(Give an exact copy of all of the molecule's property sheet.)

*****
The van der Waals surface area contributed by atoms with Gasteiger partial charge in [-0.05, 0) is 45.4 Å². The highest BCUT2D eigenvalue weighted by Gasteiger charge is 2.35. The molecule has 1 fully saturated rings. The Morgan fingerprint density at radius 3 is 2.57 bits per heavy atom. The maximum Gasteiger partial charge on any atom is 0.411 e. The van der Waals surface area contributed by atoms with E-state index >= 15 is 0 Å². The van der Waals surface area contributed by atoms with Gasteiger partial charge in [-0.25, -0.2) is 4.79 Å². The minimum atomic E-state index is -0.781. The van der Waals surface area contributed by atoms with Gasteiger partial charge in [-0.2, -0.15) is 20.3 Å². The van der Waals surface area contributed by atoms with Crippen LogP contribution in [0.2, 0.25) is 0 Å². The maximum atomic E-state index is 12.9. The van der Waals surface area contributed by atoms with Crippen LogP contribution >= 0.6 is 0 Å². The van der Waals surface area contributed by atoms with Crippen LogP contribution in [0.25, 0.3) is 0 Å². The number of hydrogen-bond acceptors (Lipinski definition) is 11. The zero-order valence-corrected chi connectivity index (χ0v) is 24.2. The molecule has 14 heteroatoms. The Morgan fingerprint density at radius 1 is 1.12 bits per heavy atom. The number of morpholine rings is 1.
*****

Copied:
The van der Waals surface area contributed by atoms with Gasteiger partial charge in [-0.05, 0) is 45.4 Å². The highest BCUT2D eigenvalue weighted by Gasteiger charge is 2.35. The molecule has 1 fully saturated rings. The Morgan fingerprint density at radius 3 is 2.57 bits per heavy atom. The maximum Gasteiger partial charge on any atom is 0.411 e. The van der Waals surface area contributed by atoms with E-state index >= 15 is 0 Å². The van der Waals surface area contributed by atoms with Gasteiger partial charge in [-0.25, -0.2) is 4.79 Å². The minimum atomic E-state index is -0.781. The van der Waals surface area contributed by atoms with Gasteiger partial charge in [-0.2, -0.15) is 20.3 Å². The van der Waals surface area contributed by atoms with Crippen LogP contribution in [0.2, 0.25) is 0 Å². The maximum atomic E-state index is 12.9. The van der Waals surface area contributed by atoms with Crippen LogP contribution >= 0.6 is 0 Å². The van der Waals surface area contributed by atoms with Crippen LogP contribution in [0.25, 0.3) is 0 Å². The number of hydrogen-bond acceptors (Lipinski definition) is 11. The zero-order valence-corrected chi connectivity index (χ0v) is 24.2. The molecule has 14 heteroatoms. The Morgan fingerprint density at radius 1 is 1.12 bits per heavy atom. The number of morpholine rings is 1.